Posted by: rogermitchell | November 14, 2010

representation and then what?

The Aston University Centre for Europe Does God Matter? conference that I have just returned from [http://www1.aston.ac.uk/lss/research/centres-institutes/aston-centre-europe/projects-grants/religion-eu/conference/] focussed particularly on whether there is genuine representation for faith communities in the EU. It raised for me the question of whether representation is an end in itself, or whether it provides a real pathway for the content of the represented voice. As I have already blogged, this is an issue with representative democracy overall. For if the opportunity for representation fails to provide access to the deep structures undergirding the status quo then the accompanying sense of participation is unreal. Worse, it easily becomes a form of legitimation because those “represented” support the status quo that apparently, but not really, empowers them.

This is highly problematic for the Christian faith communites because we are the ones who, in the course of Christendom, produced this system that allows us representation without any real voice. This is exacerbated by the way that our own ecclesial communities continue to embody the system at the deep structural level. This is most publicly obvious in the existence of the Vatican Holy See as a State and the British Queen’s role as head of State and the Anglican Church. But it is no less real in the hierarchical operation of denominations, networks and local churches with their bishops, pastors, elders, PCCs and so on. So there is a huge and largely unconscious contradiction in which the form of power that gave rise to the present system is still needed to legitimate it at the deep structural level, but kept out at the immanent, contemporary surface level. To put it another way, the separation of the so called secular powers of the state from the faith communities so that they have the right of existence but no counterpolitical voice, is really the affirmation of the past choices of Christendom without any chance of effective change in the present.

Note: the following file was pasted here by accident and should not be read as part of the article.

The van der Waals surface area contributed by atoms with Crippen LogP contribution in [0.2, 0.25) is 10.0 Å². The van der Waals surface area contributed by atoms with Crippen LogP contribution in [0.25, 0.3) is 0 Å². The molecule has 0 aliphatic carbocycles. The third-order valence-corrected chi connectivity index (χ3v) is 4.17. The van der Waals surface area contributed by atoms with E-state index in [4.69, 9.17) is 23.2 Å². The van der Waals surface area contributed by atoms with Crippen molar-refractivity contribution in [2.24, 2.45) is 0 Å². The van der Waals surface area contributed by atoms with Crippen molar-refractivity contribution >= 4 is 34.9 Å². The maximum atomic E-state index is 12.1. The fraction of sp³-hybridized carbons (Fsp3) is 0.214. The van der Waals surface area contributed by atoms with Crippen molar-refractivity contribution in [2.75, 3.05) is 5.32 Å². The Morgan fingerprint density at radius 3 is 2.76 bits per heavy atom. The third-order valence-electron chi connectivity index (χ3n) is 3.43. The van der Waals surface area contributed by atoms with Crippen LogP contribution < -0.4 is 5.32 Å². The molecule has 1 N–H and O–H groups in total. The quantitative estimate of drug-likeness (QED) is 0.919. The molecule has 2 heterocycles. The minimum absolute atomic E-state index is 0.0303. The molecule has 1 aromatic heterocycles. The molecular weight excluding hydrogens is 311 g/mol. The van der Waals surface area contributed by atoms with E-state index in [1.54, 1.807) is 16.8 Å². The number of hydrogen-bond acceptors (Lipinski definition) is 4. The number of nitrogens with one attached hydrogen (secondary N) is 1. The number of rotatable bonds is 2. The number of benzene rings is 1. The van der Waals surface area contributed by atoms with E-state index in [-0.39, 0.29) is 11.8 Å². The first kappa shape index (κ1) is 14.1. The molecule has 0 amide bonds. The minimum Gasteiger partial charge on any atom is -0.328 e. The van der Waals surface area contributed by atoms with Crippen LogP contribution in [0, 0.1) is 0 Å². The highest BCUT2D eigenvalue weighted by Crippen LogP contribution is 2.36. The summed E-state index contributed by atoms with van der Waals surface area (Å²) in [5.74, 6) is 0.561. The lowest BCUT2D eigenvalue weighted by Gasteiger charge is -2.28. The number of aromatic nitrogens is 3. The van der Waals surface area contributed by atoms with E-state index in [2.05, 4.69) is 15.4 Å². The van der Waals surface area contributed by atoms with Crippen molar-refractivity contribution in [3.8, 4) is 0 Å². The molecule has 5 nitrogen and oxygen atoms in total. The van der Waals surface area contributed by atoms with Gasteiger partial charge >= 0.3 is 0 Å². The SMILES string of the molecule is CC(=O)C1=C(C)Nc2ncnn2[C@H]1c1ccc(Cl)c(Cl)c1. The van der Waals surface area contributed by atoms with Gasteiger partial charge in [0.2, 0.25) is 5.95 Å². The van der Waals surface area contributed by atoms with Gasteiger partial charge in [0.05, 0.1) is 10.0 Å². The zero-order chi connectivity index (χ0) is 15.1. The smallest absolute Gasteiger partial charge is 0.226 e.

It follows that those of us who have embraced kenotic power in its fullest sense as the consummate expression of the incarnation and the loving authority behind all things [or put more simply ‘those of us who are committed to living by the same outpoured life of love that Jesus demonstrated and God is all about’], cannot avoid identifying and emptying out the power hidden in the deep structures if we are to speak and activate change in the present. If we fail in this deep structural demolition, the attempts to change the system will be left to those who realise that their surface, immanent power is unreal and think that the only way to change things is by direct action. And while I am for direct action accompanied by this deep structural work, I know that without the deeper action, the surface work will give way to frustration and violence way beyond hurling the odd fire extinguisher off the roof of the UK Conservative Party’s central office. And however tempting violent outbursts may be, history shows that for all their explosive impact on the present, the deep structures prove impervious to them.

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Responses